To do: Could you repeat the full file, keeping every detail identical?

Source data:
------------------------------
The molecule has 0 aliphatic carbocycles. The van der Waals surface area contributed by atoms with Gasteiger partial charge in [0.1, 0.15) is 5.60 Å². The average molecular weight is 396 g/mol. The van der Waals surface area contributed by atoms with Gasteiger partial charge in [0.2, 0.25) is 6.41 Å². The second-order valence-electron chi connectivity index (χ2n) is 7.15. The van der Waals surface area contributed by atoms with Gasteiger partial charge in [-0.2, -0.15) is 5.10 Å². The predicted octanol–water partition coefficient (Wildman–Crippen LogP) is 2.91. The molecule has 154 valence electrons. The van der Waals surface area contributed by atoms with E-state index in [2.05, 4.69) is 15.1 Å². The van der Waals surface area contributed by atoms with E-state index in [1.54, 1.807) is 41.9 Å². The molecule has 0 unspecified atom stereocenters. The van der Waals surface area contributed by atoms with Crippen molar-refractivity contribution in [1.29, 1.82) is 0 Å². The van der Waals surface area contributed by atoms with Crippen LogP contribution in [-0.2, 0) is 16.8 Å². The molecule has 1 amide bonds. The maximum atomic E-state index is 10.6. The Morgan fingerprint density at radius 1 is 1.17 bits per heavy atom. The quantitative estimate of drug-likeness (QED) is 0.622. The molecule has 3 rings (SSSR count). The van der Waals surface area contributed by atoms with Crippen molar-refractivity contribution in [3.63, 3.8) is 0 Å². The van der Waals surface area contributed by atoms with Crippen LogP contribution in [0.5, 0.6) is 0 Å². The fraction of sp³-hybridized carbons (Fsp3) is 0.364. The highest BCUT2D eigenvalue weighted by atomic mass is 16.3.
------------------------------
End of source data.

The molecule has 0 aliphatic carbocycles. The van der Waals surface area contributed by atoms with Gasteiger partial charge in [0.1, 0.15) is 5.60 Å². The average molecular weight is 396 g/mol. The van der Waals surface area contributed by atoms with Gasteiger partial charge in [0.2, 0.25) is 6.41 Å². The second-order valence-electron chi connectivity index (χ2n) is 7.15. The van der Waals surface area contributed by atoms with Gasteiger partial charge in [-0.2, -0.15) is 5.10 Å². The predicted octanol–water partition coefficient (Wildman–Crippen LogP) is 2.91. The molecule has 154 valence electrons. The van der Waals surface area contributed by atoms with E-state index in [2.05, 4.69) is 15.1 Å². The van der Waals surface area contributed by atoms with E-state index in [1.54, 1.807) is 41.9 Å². The molecule has 0 unspecified atom stereocenters. The van der Waals surface area contributed by atoms with Crippen molar-refractivity contribution in [1.29, 1.82) is 0 Å². The van der Waals surface area contributed by atoms with Crippen LogP contribution in [-0.2, 0) is 16.8 Å². The molecule has 1 amide bonds. The maximum atomic E-state index is 10.6. The Morgan fingerprint density at radius 1 is 1.17 bits per heavy atom. The quantitative estimate of drug-likeness (QED) is 0.622. The molecule has 3 rings (SSSR count). The van der Waals surface area contributed by atoms with Crippen molar-refractivity contribution in [3.63, 3.8) is 0 Å². The van der Waals surface area contributed by atoms with Crippen LogP contribution in [0.5, 0.6) is 0 Å². The fraction of sp³-hybridized carbons (Fsp3) is 0.364. The highest BCUT2D eigenvalue weighted by atomic mass is 16.3.